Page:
In Praise of the Manual
Sometimes the “easy” way is the best way. Sometimes the “harder” way provides a richer, more rewarding experience.
Such is the manual transmission.
I did not learn to drive on a manual. Frankly, I was scared enough with the automatic. Worrying about shifting and using two feet for three pedals might have sent me over the edge. Still, the stick-shift stuck in the back of my mind – I envied those who knew how to drive one. They seemed like superior, more mature beings than me. And I felt slightly inferior knowing there was a common skill out there that I didn’t know and that I was scared of.
Then I started reading car magazines and evolving into a gearhead, and I reeeeaaally felt behind the curve. All the “experts” said the same thing – driving stick is much sportier and a lot more fun.
That did it.
When I ordered my first Mini (the blue one), I picked the manual (a 5-speed). I figured owning a manual would make me learn how to drive it. (Plus the automatic was a $1,250 option.) Those eight weeks I waited for my Mini to be built and shipped from Oxford, England were slightly high-stress. I practiced on a few friends’ cars, which further reinforced my belief that driving stick is HARD. At night, I would lie awake and practice shift patterns. Let me save you some time right now – that does not work.
I’ll save the long version of the story of those first several weeks with the blue Mini for another post, but suffice it to say that a lot o’ learning was done. I recommend using your emergency flashers if you stall at a traffic light.
Fast forward 10 years and one six-speed Mini later, and driving a manual is so second-nature to me that I could hardly even describe how to do it. I just hop in the red Mini, release the emergency brake, depress the clutch and go.
And, of course, now I’m haggling with even more advanced forms of driving stick. I still feel about heel-toe downshifting the way I used to feel about driving a manual in general – oh, you dastardly skill set, why must you be so elusive?
Based on past experience, I guess I’ll get there.
But the point of all this is that manuals are awesome, and you should all learn if you don’t already know. When you drive a manual, you are connected to the car. Maybe it’s my innate love of pushing buttons and pulling levers, but snicking through the gears and feeling the effect that has on the car – the change in revs, the bursts of power – creates that ultimate (wo)man and machine moment that is one of the things I love most about driving. You’re strapped into this living concoction of metals and liquids and wires and plastics, and the two of you are working in sync, responding to each other’s inputs and acting as one.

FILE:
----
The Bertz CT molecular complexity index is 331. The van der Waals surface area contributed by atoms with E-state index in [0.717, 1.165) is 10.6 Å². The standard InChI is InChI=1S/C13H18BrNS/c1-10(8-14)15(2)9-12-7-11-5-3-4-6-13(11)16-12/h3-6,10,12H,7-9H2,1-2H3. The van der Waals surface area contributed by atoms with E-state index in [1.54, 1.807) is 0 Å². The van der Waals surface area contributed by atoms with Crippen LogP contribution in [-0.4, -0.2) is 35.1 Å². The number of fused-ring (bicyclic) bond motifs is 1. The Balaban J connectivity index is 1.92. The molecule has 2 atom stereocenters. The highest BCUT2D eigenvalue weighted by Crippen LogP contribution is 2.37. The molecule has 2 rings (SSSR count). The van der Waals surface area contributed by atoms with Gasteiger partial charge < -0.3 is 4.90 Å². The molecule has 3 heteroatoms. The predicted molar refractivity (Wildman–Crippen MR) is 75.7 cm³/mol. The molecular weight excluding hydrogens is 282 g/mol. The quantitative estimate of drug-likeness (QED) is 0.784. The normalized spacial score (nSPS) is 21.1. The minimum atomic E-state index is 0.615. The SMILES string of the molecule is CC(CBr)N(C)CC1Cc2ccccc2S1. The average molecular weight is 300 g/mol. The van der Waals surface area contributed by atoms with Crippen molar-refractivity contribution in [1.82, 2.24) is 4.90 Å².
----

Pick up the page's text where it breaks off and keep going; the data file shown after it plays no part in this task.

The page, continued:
It’s kind of a beautiful thing.
Driving a manual is real driving. When you drive an automatic, you’re a glorified passenger.
Leaving the sporty and cool factors aside, driving stick also makes you a better, more attentive driver. You have to pay attention to revs and speed, know what gear you’re in, know when you need to upshift or downshift. It’s more difficult to talk on your phone, drink your Starbucks Big Gulp and drive all at the same time – so you set the drink down and save your calls for later. If I go on much longer, I’ll start getting all evangelical and claim driving a manual could save your life.
Maybe, maybe not. But it can’t hurt!
The manual transmission is going away. Before I bought the red Mini, I went to the BMW dealership next door and asked if they had any manuals in stock. They had one. ONE. Mercedes doesn’t make a manual transmission these days, nor does Jaguar. Like BMW, you’re not going to find many on Audi lots. Porsche and Mini tend to do a bit better, but even Porsche is giving in to the siren call of the “automated manual.” Those are the fancy transmissions with shift paddles that claim to replicate the feeling of driving a manual and that are mechanically similar and, often, superior to a traditional manual. They’ve just taken the work out of it.
Which makes it not a manual. Unless I can – and have to – row through the gears using a traditional shifting device, I’m not having it. Porsche’s automated manual, or PDK, transmission (that’s Porsche doppelkupplung to you) is far faster, more seamless and altogether mechanically superior to any manual transmission out there. But it’s not a manual. You don’t have to DO anything. To many people, that is understandably a selling point. Meh.
Learn to drive stick. It’s a life skill. You will be proud of yourself for learning, and I think you will find that you enjoy being more connected to the car. It’s a different and more fulfilling driving experience. And you get better gas mileage. And save money. And lives. And make baby pandas smile. And stuff.
Don’t let the manual transmission become an endangered species. Take a stand today!
Brought to you by the numbers 1, 2, 3, 4, 5 and 6.
P.S. Auto Buddy‘s parents should keep all this in mind when little man comes of age. If manuals still exist then…